Stress and Erectile Dysfunction
- Chronic stress
- Emotional stress
- Stress and depression
- Stress and Anxiety
- Oxidative stress
- Post Traumatic Stress Disorder (PTSD)
- Stress Incontinence
- Stress Hormone, etc.
You may be wondering why did I list all these types of stress. My intention is not to confuse you. To the contrary – to help you get better informed!
All these types of stress (mentioned above) and more are related to erectile dysfunction more or less, depending on the type of stress, its severity and many other various factors that come into the equation.
Now let us take a brief look at the most common forms of stress, how do they relate to erectile dysfunction and what can you do about it.
Stress is a very commonly used term by pretty much everyone nowadays as it is a very common occurrence in pretty much everyone’s life, in one form or another.
First, let us understand the medical definition of the term “stress”:
“Stress is a feeling of emotional or physical tension. It can come from any event or thought that makes you feel frustrated, angry, or nervous. Stress is your body's reaction to a challenge or demand.”
“Stress is the body’s reaction to any change that requires an adjustment or response to maintain normal function. The body may react to changes with physical, emotional or mental responses.”.
And here are some of the most common physical signs of stress:
- Low energy.
- Upset stomach, including diarrhea, constipation, and nausea.
- Aches, pains, and tense muscles.
- Chest painand rapid heartbeat.
- Frequent colds and infections.
- Loss of sexual desire and/or ability.
Emotional/psychological signs of stress:
- Depressionor anxiety.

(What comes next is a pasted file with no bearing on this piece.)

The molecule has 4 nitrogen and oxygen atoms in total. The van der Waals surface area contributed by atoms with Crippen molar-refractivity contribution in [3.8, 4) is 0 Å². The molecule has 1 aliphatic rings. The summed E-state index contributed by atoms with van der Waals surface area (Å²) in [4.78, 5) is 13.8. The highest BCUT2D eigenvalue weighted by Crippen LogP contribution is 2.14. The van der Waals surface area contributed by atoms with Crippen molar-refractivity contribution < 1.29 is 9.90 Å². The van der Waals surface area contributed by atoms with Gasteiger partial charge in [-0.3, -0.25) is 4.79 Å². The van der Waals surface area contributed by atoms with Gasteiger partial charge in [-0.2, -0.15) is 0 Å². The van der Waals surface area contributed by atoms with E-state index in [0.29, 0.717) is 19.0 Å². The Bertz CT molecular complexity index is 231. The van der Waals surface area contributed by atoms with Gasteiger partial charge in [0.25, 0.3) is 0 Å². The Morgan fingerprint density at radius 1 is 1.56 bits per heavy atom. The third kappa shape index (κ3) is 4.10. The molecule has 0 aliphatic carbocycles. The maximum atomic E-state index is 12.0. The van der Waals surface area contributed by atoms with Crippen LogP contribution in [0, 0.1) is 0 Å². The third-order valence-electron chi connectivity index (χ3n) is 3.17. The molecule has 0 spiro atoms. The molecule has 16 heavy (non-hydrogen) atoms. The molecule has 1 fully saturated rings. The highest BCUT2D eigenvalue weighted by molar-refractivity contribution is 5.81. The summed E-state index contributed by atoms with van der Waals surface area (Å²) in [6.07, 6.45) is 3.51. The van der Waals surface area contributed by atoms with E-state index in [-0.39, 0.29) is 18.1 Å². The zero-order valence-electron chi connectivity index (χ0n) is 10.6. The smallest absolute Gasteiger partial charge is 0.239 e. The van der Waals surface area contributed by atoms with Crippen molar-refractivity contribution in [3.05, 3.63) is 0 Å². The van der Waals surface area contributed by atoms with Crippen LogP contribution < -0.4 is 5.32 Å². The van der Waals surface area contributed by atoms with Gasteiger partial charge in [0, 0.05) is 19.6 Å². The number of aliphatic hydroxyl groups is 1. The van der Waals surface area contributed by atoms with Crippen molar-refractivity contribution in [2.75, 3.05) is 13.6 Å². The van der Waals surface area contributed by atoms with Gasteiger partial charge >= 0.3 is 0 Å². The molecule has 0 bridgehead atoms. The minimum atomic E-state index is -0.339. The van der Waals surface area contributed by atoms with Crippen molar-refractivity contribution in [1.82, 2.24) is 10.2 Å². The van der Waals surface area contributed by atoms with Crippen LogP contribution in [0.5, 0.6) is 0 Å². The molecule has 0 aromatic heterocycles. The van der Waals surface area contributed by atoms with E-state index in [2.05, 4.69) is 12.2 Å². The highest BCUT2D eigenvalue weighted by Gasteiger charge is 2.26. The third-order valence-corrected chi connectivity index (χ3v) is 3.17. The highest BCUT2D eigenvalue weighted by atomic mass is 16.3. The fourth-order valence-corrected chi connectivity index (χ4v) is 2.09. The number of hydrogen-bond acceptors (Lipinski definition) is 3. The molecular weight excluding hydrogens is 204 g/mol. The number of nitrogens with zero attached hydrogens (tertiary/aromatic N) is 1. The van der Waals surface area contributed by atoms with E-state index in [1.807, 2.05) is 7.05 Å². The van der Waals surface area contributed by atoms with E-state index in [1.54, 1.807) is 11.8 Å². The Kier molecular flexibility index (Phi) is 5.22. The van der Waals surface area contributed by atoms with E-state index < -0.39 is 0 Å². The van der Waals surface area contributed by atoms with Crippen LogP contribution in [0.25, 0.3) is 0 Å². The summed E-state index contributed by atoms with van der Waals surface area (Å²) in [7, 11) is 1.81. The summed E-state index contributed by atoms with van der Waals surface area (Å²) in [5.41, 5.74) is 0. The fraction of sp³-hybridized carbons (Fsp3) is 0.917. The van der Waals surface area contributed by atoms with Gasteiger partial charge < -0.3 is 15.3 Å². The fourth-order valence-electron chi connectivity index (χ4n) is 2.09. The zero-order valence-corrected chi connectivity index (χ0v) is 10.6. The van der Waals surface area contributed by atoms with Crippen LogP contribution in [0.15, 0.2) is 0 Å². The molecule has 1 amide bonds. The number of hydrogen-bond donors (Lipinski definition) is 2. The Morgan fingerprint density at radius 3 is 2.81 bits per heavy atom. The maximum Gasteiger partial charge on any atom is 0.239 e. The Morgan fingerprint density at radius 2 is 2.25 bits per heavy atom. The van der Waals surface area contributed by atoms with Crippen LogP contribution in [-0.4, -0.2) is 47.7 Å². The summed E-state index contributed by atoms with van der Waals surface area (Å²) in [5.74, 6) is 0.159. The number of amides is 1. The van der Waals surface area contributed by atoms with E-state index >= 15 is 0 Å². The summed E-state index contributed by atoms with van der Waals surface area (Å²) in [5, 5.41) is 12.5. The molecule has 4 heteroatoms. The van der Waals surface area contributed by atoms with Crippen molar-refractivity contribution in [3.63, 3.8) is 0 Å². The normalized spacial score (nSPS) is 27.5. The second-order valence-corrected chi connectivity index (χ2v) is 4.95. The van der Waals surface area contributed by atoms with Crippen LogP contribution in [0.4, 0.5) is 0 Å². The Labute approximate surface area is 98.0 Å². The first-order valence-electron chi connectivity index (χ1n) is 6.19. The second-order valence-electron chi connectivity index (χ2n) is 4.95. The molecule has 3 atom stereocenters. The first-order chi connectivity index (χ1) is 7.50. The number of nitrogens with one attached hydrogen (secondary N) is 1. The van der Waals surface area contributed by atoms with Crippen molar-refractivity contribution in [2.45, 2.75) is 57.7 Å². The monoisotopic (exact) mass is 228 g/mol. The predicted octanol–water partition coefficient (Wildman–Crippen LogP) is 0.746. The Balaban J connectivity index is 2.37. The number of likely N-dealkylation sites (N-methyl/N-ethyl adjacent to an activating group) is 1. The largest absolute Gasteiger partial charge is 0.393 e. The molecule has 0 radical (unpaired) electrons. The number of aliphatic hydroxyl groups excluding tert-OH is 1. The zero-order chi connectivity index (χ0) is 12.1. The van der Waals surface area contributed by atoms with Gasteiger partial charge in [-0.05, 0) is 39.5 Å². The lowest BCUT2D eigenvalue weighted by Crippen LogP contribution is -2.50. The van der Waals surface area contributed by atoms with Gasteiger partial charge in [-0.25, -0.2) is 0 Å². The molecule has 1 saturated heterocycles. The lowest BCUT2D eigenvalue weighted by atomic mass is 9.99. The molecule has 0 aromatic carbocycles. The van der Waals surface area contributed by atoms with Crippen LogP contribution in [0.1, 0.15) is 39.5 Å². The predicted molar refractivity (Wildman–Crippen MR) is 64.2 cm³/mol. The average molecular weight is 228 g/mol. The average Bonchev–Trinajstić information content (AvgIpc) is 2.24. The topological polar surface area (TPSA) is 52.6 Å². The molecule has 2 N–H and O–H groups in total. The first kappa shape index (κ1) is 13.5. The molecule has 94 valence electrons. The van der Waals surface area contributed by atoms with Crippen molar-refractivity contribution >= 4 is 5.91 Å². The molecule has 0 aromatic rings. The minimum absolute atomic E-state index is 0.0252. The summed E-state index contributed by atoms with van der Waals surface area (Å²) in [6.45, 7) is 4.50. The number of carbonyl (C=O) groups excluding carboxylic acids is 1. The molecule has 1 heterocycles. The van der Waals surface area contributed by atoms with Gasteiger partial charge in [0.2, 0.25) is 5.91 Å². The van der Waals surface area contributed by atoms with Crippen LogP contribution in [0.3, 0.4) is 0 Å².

- Anger, irritability, or restlessness.
- Feeling overwhelmed, unmotivated, or unfocused.
- Trouble sleepingor sleeping too much.
- Racing thoughts or constant worry.
- Problems with your memory or concentration.
- Making bad decisions.
As you can see, there are so many ways stress manifests itself and it is why is very important to recognize them. Being able to recognize common stress symptoms can help you manage them. Stress that's left unchecked can contribute to many health problems, such as high blood pressure, heart disease, obesity and diabetes. And, as we have already discussed in previous blog articles, all these chronic conditions are associated with ED.
Stress can interrupt signals between the brain and body, preventing arousal from producing an erection.
In the case of an erection, stress and anxiety can interrupt how your brain sends messages to the penis to allow extra blood flow. Stress and anxiety about ED can also contribute to a cycle of ongoing ED. Experiencing ED can lead to behavioral changes that contribute to anxiety and incidences of ED.
From this very short description it is easy to notice how mental/emotional stress affects the body and its physical response. In the same manner physical stress can lead to emotional stress with the same consequence in the long run. Chronic physical stress refers mainly to chronic medical conditions with all kinds of chemical and/or hormonal burden and imbalances affecting the body.
Oxidative stress - is an imbalance of free radicals and antioxidants in the body, which can lead to cell and tissue damage. Oxidative stress may play a role in the development of a range of chronic condition. Oxidative stress occurs naturally and plays a role in the aging process. We can talk a lot about oxidative stress, but we don’t have the time and the space here. Just be aware that this is a type of biochemical stress we cannot avoid, but we can manage it through a healthy lifestyle that includes plenty of antioxidants through nutrition and supplementation. It has been shown that oxidative stress plays an important role in the progression of erectile dysfunction.